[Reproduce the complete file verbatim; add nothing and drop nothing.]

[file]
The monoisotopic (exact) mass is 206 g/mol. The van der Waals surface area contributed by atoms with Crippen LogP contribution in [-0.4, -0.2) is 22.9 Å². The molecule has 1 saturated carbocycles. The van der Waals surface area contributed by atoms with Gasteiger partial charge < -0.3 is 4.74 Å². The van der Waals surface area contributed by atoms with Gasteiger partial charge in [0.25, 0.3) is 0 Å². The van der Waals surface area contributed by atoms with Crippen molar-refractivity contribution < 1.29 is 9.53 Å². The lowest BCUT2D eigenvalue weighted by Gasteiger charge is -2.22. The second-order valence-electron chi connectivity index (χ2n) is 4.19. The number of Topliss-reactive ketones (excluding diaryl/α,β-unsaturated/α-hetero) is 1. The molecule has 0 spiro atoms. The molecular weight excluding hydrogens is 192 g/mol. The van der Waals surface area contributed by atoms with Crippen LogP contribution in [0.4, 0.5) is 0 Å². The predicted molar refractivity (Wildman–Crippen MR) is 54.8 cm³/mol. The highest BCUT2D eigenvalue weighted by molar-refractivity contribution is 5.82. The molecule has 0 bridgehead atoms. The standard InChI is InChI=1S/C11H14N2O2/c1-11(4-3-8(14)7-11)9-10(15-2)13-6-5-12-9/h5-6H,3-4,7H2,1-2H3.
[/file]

The monoisotopic (exact) mass is 206 g/mol. The van der Waals surface area contributed by atoms with Crippen LogP contribution in [-0.4, -0.2) is 22.9 Å². The molecule has 1 saturated carbocycles. The van der Waals surface area contributed by atoms with Gasteiger partial charge < -0.3 is 4.74 Å². The van der Waals surface area contributed by atoms with Gasteiger partial charge in [0.25, 0.3) is 0 Å². The van der Waals surface area contributed by atoms with Crippen molar-refractivity contribution < 1.29 is 9.53 Å². The lowest BCUT2D eigenvalue weighted by Gasteiger charge is -2.22. The second-order valence-electron chi connectivity index (χ2n) is 4.19. The number of Topliss-reactive ketones (excluding diaryl/α,β-unsaturated/α-hetero) is 1. The molecule has 0 spiro atoms. The molecular weight excluding hydrogens is 192 g/mol. The van der Waals surface area contributed by atoms with Crippen LogP contribution in [0.4, 0.5) is 0 Å². The predicted molar refractivity (Wildman–Crippen MR) is 54.8 cm³/mol. The highest BCUT2D eigenvalue weighted by molar-refractivity contribution is 5.82. The molecule has 0 bridgehead atoms. The standard InChI is InChI=1S/C11H14N2O2/c1-11(4-3-8(14)7-11)9-10(15-2)13-6-5-12-9/h5-6H,3-4,7H2,1-2H3.